Question about Python threads

Artur Biesiadowski abies at
Thu Aug 29 17:27:58 CEST 2002

Chris Bailey wrote:

>>Anyway, in java, you can modify anything from as many threads as you
>>like. Of course, without synchronization, effect of operation is
>>unexpected - but result will be legal. This means that if two threads
>>modify int field =1 by adding 1 to it, you can get 3 or 2 as a result,
>>but not 1, -1 or JVM crash.
> Correct. As is the case in any language. If there is no locking on data and
> multiple threads are acting on it, there is no guarantee in which order the
> data manipulation will occurr.

Difference is that in java it is defined what can happen. In C for 
example, there is a chance that you can observe half-update for 
non-aligned int32. In java you are sure it will not happen (it not 
important that it will be probably implemented by aligning all integers 
if needed :)

> Now you are into the world of supposition. You have started talking about
> how a given JVM is implimented, and this has nothing what so-ever to do with
> the JVM specification, or the Java language. 
> This is also completely irrelevant to a discussion of Java locking/memory
> model.

Originally thread was about refcounts and that Python _implementation_ 
can crash in presence of multiple threads. I have explained how java 
_implementations_ avoid that problem. Original poster has not cared 
about specs - he was interested in implementation. I probably should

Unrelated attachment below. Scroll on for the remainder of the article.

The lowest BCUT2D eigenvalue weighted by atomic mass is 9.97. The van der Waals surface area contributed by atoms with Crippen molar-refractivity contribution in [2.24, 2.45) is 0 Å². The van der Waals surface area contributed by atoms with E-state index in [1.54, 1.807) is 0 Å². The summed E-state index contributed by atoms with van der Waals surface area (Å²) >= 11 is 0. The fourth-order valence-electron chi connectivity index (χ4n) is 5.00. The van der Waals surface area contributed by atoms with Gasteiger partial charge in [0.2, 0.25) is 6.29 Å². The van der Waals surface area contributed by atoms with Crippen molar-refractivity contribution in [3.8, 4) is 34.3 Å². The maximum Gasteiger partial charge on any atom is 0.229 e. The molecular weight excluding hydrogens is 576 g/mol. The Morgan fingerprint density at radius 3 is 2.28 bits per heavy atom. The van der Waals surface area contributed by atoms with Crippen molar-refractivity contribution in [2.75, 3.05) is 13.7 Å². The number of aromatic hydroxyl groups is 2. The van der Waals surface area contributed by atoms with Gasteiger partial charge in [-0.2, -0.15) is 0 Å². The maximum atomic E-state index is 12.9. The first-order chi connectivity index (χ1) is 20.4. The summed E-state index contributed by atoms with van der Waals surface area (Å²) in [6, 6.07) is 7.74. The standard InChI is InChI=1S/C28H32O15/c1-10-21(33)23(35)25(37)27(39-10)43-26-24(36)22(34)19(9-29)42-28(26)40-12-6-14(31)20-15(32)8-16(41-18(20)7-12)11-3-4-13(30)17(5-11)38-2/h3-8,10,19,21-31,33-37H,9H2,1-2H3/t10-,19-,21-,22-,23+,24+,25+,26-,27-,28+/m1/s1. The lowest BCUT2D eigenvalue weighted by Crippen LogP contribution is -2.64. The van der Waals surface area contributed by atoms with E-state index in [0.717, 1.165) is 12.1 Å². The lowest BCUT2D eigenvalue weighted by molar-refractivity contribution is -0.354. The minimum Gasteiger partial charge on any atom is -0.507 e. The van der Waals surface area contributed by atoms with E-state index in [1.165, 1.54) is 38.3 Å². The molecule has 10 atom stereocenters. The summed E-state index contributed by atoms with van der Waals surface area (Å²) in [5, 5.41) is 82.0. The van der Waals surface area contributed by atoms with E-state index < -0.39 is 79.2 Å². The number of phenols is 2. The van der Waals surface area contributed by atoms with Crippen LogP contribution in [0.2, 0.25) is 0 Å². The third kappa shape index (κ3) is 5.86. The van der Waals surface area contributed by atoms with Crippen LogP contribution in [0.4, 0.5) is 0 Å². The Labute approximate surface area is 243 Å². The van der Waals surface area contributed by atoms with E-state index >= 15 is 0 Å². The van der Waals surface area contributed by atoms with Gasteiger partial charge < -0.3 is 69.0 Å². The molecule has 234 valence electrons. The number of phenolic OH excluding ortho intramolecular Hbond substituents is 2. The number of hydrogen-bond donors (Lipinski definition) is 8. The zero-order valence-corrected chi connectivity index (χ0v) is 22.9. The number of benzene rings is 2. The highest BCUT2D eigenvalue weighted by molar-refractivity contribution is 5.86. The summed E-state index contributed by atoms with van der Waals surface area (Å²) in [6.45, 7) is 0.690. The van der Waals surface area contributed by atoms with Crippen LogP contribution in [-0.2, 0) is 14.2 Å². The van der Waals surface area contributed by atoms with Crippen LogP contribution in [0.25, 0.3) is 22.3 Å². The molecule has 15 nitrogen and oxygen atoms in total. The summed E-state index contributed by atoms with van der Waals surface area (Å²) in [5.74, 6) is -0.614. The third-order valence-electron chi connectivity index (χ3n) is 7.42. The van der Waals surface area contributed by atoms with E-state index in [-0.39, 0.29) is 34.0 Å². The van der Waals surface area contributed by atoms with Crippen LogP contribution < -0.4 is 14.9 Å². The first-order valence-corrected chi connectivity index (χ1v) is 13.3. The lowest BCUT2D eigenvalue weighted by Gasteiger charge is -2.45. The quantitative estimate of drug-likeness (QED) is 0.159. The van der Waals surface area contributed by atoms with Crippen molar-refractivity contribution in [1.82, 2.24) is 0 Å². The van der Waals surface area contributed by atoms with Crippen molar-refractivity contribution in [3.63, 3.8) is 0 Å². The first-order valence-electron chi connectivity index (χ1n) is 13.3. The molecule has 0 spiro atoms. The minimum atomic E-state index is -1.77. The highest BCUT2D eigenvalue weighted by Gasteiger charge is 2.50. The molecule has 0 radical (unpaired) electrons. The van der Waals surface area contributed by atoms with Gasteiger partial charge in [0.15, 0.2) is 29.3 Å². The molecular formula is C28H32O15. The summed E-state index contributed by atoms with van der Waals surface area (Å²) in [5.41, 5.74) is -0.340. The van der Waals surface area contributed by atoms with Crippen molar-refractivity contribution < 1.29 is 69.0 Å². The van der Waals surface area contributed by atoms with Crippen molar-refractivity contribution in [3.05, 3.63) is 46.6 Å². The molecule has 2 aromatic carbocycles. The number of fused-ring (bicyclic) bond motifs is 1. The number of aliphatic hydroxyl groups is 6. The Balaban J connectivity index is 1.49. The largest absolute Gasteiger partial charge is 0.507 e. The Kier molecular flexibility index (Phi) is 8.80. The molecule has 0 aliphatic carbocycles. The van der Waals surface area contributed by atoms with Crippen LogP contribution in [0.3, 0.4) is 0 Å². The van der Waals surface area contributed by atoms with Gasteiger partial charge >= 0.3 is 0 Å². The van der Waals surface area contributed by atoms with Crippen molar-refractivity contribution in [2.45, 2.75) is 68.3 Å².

write less and do not mention spec at all.

> Anytime a JVM crashes running pure Java code (without JNI) is a JVM bug.

 From certain point of view, yes. I was talking about crashed in AWT 
code. If you look at java platform as monolitic library, then yes, it is 
JVM bug. But AWT crashes are specific library bugs, caused often by 
underlaying operating system deficiencies.

Does it fit defintion of 'pure Java code' ? There is a JNI under the 
hood - so no. On the other hand, it is part of core, and there is JNI 
almost everywhere, even in basic java.lang.Object code - so probably yes.
This is a gray area for me. I certainly agree that it is a bug, but this 
'pure java code' distinction is unclear IMHO.

In context of original post - there is nothing that could crash 
'theoretical' JVM (interaction of threads etc). But current 
implementation have buggy native libs, so...


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